Le Daguerreotype IN Comptes Rendus Des Seances De L'Academie Des Sciences... Volume 9, July to December 1839

Paris: Bachelier 1839. First Edition. [4], 903, [1-errata] pages. 8 x 10 inches. 4to. 1/4 cloth over marbled boards with corners tipped in cloth. Ex-library (Harvard Chemical Library), properly withdrawn, with library bookplate on front pastedown endpaper and one stamp. Professionally rebacked with original spine panel laid down. Pageblock sound, solid, and clean. Light browning and foxing throughout. Housed in a custom solander case with curved green leather spine, raised bands and gilt lettering. Very Good. Boards. [18602]

We offer the entire Vol. 9 of Comptes Rendus Des Seances De L'Academie Des Sciences... July to December 1839. This volume contains the important article 'Le Daguerreotype', the first detailed, publically printed description of Daguerre's historic photographic process. "Arago, himself a chemist and a member of the Chamber of Deputies, made a brief pronouncement on Daguerre's process in the Chamber on 7 January 1839, and in the following August [ 19th, the paper offered here, ] printed the full text of his report thereon made to a joint session of the Chamber of Deputies and the Academy of Sciences. (The first publication by Daguerre himself (he was a painter by profession), is the monograph ... 'History and Description of the Dagerreotype Process'" also printed in 1839).

Termed by Horblit the 'First disclosure of Daguerre's process' it is the first public description of the process, which announcement spawned many announcements and a wave of amateur photographers in the few years following. The Arago/Daguerre article "Le Daguerreotype" is found on pages 250-267. Arago notes in his opening that Daguerre had a very sore throat and was a bit shy, hence the communication from Arago rather than the inventor himself: (google translation) "This morning, says Arago, I pray, I beg the skilled artist to be good enough to make a wish [ to present ] which seemed to me to be shared by everyone; but a severe sore throat; but fear not to make intelligible without the aid of planks; but a bit of shyness were obstacles I did not know defeat."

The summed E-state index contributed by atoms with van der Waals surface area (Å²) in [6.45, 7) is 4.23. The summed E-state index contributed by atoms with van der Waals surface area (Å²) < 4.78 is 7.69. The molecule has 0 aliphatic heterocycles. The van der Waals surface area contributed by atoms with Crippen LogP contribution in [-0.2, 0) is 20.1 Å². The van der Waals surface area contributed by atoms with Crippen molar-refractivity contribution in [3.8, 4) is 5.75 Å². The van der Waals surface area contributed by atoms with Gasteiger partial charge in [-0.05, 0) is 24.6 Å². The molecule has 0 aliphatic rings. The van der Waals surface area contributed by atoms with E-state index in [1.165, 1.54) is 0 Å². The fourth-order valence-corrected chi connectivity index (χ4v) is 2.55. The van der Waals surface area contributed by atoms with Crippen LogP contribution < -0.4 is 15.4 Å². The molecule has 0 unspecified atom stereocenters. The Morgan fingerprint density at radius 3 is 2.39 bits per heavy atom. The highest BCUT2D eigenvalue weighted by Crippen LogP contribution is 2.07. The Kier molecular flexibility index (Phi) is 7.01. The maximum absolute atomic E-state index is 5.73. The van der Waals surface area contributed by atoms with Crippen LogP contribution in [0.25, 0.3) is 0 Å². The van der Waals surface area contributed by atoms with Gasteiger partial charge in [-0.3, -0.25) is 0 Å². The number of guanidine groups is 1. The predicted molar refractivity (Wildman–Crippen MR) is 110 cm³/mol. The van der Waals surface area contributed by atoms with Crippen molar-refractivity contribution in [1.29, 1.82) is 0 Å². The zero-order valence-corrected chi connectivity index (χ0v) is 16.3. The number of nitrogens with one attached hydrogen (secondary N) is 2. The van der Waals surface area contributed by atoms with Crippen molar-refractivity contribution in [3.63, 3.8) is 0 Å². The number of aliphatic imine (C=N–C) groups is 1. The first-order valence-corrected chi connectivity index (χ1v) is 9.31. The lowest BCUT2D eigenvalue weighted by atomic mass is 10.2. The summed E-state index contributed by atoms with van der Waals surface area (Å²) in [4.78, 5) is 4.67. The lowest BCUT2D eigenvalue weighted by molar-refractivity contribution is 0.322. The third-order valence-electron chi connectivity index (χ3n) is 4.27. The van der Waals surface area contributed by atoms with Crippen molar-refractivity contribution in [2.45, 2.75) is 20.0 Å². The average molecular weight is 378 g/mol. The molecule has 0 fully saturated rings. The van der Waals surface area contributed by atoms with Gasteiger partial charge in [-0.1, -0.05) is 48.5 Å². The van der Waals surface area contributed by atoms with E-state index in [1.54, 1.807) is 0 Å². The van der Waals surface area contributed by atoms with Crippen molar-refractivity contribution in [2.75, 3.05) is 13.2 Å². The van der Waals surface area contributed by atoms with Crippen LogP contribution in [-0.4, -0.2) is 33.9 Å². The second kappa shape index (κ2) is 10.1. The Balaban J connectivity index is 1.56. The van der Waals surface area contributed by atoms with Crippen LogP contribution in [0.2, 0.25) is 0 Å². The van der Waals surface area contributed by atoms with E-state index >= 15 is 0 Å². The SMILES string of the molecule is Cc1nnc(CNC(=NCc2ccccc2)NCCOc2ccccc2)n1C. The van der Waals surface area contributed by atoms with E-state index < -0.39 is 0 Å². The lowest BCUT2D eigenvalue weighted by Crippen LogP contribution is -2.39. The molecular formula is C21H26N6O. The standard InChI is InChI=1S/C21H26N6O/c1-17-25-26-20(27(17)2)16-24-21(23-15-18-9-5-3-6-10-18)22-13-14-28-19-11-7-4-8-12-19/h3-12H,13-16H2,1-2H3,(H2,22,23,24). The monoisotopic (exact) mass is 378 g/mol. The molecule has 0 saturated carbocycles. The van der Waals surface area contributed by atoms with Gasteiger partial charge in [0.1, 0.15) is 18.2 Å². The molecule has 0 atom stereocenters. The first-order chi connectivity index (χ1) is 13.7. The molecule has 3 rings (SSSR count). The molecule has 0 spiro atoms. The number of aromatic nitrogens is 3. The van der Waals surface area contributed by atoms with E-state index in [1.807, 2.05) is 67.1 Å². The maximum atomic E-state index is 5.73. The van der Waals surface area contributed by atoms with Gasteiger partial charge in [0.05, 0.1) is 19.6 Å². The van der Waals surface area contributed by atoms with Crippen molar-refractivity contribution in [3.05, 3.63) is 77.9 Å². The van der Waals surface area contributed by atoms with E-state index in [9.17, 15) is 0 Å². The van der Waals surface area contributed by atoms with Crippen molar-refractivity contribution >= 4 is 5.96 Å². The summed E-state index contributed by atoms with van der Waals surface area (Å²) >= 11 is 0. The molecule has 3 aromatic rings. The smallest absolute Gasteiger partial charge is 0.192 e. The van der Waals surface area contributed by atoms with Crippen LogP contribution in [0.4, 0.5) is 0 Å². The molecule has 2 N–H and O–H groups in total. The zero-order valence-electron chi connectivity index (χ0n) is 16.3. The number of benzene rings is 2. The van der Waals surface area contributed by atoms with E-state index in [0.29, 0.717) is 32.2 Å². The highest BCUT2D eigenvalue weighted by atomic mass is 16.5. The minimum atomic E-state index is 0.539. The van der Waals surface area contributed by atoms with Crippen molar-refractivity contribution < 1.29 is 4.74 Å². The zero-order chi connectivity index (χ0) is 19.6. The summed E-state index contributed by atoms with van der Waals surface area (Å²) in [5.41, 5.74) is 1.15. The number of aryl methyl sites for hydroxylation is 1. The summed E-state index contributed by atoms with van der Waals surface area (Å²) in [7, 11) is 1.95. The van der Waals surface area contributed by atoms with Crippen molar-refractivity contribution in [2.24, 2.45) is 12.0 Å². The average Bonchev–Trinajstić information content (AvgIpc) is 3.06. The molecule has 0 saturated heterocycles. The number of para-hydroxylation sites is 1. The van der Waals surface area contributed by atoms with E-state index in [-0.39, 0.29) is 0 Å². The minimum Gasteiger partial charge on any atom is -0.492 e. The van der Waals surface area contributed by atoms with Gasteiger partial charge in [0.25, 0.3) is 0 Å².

The fact that there was great interest is evident later in this volume. The very next issue, August 26th, includes a commentary by Silvestre "sur l'emploi du vernis de dextrine pour la préservation des images photogéniques" explaining the possible use of dextrine as a varnish for the new "photogenic pictures", an early term for photographs. The Sept 25 issue contains no less than three correspondents regarding the new process, including Besseyre, Donne, and again Arago with commentary regarding Niepce. Donne basically announces his use of a similar process for aid in drawing, Niepce tryed to assert priority but notes he hadn't published because of perceived defects. As with all great discoveries destined to affect human kind, Daguerre's publication immediately created a battle over priority.

Later in the volume, we find a Daguerre letter (again via Arago) read to the Chamber Sept 30th titled "Des procedes photogeniques consideres comme moyens de gravure." or "the photogenic process as a means of etching", a lengthy letter (pages 423-430) with much commentary. Later in the volume is a letter from Donne on p. 485, a letter on page 512 about using pumice to polish plates for Daguerreotypes, Seguier (p. 560) on a photographic device, etc etc The beauty of having a bound volume like this one is the context of the discovery and what/how it was received in this community. An even cursory review of 1840 in Gernsheim's British Photography will show the level of excitement and how fast the word spread. Everyone knew it was something special and important. This article was the start of it all for practitioners amateur and soon to be professional and a worthy addition to any collection of ideas, photography, or technology.

Printing and the Mind of Man #318 (referring to separate Daguerre publication), Horblit (One Hundred Books Famous in Science) # 21b.

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